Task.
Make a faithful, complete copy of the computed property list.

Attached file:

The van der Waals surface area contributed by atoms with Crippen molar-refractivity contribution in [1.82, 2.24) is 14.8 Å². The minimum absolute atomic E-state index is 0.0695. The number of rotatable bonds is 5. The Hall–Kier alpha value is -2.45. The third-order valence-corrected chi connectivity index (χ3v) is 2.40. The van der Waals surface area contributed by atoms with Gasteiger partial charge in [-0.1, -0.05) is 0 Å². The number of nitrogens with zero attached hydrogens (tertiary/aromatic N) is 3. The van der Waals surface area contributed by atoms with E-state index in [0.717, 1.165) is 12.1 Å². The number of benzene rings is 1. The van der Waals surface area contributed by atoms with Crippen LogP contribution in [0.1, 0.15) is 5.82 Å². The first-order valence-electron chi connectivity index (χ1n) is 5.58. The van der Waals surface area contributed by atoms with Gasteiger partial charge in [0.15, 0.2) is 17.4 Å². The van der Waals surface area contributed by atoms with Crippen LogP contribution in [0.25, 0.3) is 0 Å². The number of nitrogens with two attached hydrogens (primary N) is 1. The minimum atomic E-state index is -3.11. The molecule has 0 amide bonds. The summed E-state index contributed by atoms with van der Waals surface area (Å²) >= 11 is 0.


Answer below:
The van der Waals surface area contributed by atoms with Crippen molar-refractivity contribution in [1.82, 2.24) is 14.8 Å². The minimum absolute atomic E-state index is 0.0695. The number of rotatable bonds is 5. The Hall–Kier alpha value is -2.45. The third-order valence-corrected chi connectivity index (χ3v) is 2.40. The van der Waals surface area contributed by atoms with Gasteiger partial charge in [-0.1, -0.05) is 0 Å². The number of nitrogens with zero attached hydrogens (tertiary/aromatic N) is 3. The van der Waals surface area contributed by atoms with E-state index in [0.717, 1.165) is 12.1 Å². The number of benzene rings is 1. The van der Waals surface area contributed by atoms with Crippen LogP contribution in [0.1, 0.15) is 5.82 Å². The first-order valence-electron chi connectivity index (χ1n) is 5.58. The van der Waals surface area contributed by atoms with Gasteiger partial charge in [0.15, 0.2) is 17.4 Å². The van der Waals surface area contributed by atoms with Crippen LogP contribution in [0.25, 0.3) is 0 Å². The number of nitrogens with two attached hydrogens (primary N) is 1. The minimum atomic E-state index is -3.11. The molecule has 0 amide bonds. The summed E-state index contributed by atoms with van der Waals surface area (Å²) >= 11 is 0.